Turning Tragedy Into Trauma Porn

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There is something hideously pornographic about the media’s treatment of traumatized witnesses in the immediate aftermath of a mass shooting or terrorist bombing. Just look at this eyewitness account in the wake of the Isla Vista killing spree. Pretty, blonde, and damaged for life, the girl being interviewed is barely distinguishable from a performer in some facial-abuse hatefuck video, save the absence of assorted bodily fluids covering her hair and face.

Sure, the media could have waited a week or even a month to ask her how she felt about narrowly avoiding being shot to death (there will no doubt be some follow-ups), but that lacks the same urgency and vicarious sexiness of shoving a camera in her face and letting it absorb the terror and shock in her eyes. That’s it, baby—cry for us. Tell us how scared you were. We’ll get you some treatment just as soon as you give us the money shot, but don’t cover your mouth like that. It isn’t pretty.

This is by no means a form of exploitation strictly directed at females—in fact, the media’s favorite prop in the ongoing “Virgin Killer” saga is a man, namely Martin Martinez, father of one of the shooter’s male victims, Christopher Martinez. The American left is predictably embracing his anti-gun stance (the fact that he lost a son and not a daughter is something they’ve had to overlook) and using him as a mouthpiece for their disarmament agenda as he blames “irresponsible politicans and the NRA” for his child’s death. Martinez can’t be faulted for trying to find a bogeyman to hold responsible for his loss; after all, the person who actually pulled the trigger and cost him his son is also dead and can never be confronted.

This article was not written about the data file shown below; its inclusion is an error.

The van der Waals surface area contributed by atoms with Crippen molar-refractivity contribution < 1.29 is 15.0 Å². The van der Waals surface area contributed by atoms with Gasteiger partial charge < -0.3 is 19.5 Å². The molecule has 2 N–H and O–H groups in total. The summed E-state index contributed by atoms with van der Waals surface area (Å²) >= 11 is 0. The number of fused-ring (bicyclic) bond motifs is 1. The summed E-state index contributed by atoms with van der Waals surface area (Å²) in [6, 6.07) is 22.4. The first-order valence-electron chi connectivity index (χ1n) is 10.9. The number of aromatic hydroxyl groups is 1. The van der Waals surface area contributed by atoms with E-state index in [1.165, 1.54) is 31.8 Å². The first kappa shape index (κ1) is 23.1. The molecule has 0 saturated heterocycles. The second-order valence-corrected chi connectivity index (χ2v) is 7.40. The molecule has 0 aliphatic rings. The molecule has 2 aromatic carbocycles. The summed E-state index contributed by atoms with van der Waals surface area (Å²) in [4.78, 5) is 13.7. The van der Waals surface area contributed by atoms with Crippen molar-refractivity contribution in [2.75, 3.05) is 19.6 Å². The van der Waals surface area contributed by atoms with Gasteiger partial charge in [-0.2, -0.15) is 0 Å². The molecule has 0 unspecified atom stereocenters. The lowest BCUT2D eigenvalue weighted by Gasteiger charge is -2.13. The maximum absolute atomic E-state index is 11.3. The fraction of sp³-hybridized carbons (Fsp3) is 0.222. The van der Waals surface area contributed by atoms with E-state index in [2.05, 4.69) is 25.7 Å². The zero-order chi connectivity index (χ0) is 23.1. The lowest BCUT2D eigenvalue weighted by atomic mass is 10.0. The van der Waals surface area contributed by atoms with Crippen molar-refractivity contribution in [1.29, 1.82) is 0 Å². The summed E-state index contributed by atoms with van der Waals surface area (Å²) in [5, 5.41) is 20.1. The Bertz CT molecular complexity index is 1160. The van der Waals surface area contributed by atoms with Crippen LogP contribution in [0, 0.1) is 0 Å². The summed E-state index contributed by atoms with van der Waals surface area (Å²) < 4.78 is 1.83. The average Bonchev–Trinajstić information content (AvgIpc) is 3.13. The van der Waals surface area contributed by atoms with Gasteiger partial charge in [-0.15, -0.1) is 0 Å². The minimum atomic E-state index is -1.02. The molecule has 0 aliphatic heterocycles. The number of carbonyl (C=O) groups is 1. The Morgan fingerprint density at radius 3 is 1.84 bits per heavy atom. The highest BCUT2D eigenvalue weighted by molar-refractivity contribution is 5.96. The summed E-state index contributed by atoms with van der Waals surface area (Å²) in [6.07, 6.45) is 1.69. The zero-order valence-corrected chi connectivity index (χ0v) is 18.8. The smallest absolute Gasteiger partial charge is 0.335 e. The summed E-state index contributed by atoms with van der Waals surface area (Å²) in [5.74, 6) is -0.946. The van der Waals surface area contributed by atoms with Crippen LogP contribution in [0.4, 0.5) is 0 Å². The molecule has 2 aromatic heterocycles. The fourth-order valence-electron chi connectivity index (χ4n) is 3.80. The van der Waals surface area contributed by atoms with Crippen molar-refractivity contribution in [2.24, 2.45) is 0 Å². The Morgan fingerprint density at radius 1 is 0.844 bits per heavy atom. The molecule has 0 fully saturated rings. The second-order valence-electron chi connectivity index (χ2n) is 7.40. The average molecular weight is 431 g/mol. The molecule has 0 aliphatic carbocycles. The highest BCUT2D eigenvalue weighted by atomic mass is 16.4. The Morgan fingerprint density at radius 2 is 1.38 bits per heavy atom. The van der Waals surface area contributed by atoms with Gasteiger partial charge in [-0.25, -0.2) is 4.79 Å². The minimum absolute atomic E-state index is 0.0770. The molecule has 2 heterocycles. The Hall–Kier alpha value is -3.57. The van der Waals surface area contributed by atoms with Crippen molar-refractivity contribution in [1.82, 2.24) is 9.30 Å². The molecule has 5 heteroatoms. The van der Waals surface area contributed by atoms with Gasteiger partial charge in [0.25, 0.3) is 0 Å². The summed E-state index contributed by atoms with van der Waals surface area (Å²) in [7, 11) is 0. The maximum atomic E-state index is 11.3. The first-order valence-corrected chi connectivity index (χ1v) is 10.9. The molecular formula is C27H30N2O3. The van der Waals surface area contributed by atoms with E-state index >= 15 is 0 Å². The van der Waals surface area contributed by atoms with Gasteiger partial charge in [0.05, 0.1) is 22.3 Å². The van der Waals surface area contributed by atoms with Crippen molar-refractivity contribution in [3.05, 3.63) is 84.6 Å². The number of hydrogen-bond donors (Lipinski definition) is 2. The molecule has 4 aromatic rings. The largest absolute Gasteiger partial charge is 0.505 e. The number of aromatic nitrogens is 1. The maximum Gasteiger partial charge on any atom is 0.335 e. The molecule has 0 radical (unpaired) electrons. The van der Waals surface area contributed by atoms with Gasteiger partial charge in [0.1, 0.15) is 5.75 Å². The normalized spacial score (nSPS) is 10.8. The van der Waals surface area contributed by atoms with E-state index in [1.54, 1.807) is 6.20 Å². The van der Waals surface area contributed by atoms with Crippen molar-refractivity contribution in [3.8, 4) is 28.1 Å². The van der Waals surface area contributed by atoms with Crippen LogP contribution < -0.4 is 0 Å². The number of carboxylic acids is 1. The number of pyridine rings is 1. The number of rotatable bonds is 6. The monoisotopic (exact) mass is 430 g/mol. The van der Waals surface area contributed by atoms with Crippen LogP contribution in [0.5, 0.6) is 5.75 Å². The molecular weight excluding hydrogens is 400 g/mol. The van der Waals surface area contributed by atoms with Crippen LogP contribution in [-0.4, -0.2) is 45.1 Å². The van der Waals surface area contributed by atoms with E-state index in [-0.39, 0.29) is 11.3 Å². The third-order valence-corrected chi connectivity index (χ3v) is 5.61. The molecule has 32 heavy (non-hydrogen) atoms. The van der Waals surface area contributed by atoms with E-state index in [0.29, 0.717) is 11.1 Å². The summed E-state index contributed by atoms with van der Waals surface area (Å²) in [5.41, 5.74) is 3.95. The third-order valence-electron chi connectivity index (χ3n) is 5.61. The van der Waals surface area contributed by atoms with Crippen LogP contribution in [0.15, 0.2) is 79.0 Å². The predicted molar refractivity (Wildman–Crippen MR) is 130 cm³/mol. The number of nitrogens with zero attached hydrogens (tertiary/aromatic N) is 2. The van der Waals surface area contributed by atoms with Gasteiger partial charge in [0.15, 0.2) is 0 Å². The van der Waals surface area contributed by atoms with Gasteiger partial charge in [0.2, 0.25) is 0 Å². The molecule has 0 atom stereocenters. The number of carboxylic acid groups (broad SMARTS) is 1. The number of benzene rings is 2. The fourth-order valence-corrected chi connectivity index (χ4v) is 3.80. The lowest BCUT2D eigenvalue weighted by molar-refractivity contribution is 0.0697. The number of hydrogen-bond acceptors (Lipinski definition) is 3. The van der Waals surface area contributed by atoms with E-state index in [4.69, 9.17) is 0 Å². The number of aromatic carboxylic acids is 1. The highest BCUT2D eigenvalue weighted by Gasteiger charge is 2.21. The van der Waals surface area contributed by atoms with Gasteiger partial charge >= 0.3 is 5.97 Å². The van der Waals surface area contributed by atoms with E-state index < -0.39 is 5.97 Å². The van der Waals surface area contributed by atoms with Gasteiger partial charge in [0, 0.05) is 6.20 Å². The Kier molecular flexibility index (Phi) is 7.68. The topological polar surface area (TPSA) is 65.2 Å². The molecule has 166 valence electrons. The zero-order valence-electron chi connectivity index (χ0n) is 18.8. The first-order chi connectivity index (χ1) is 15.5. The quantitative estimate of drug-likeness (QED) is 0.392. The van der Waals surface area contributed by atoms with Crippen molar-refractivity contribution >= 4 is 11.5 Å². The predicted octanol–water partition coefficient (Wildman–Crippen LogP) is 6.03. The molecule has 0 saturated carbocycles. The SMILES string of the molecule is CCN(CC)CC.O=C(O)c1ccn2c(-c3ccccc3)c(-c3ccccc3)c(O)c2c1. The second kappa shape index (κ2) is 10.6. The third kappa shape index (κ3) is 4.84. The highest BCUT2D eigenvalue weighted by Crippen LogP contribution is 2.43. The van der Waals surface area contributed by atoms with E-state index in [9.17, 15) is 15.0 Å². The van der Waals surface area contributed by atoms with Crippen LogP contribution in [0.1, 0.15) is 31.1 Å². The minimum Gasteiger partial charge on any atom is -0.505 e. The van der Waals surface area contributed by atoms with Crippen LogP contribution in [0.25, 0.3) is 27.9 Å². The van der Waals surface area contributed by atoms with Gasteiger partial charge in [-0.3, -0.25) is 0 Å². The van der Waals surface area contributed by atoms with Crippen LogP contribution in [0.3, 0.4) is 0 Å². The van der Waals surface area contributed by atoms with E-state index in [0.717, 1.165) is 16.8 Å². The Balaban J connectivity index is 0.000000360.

But the political and broadcasting agencies who see fit to run him through a media wringer, in light of how understandably eager he is to be heard, and despite the fact that he can’t possibly have reached the “acceptance” stage of grief yet, most certainly can and should be. Yes, the guy has a right to his opinion, but like anyone suffering from such a devastating loss, he also has a need to get well before expressing it on a national platform.

Don’t misinterpret me as trying to silence the victims of tragedies, either, because like most I want them to be able to speak; I just want them to do it in their own time, not in press time. Besides, losing a family member to gun violence doesn’t qualify you to dictate how gun legislation should be rewritten—if anything, it disqualifies you for the time being because unless you’re totally unfeeling, there’s no way you could even approach objectivity with your life still in ruins, and if you were that cold and twisted then you wouldn’t be speaking on the matter at all.

I lost my father to cancer before I was even halfway through puberty. At the time I blamed God, I blamed cigarettes, I blamed my mother and even my father himself. I couldn’t bring him back, so I just wanted to blame something, if only as a means of trying to feel empowered during a highly chaotic and deeply traumatic time. If, as I’d walked out of the hospital with a dad-shaped hole in my heart while the sun came up, some predatory reporter had marched up to me with a camera and a boom mic and asked me what I thought should be done to prevent similar deaths in the future, I can’t imagine how I would have reacted. I was basically a zombie for the next twelve months, barely responsive and trapped in a protective bubble of shock.

If my dad’s death had been violent and unexpected instead of drawn-out and foreseeable, I imagine my mental state would have been a hundred times worse. To ask even the strongest of people how the world should be run when theirs has just ended is not only dangerous for themselves and the rest of us, it’s sick. Still, the media are only responding to the will and desires of the public, and so none of us can completely condemn them for handling the traumatized with all the grace and dignity of a casting-couch director. After all, there’s a nasty little part of us that enjoys watching them weep, and that isn’t changing anytime soon. TC mark

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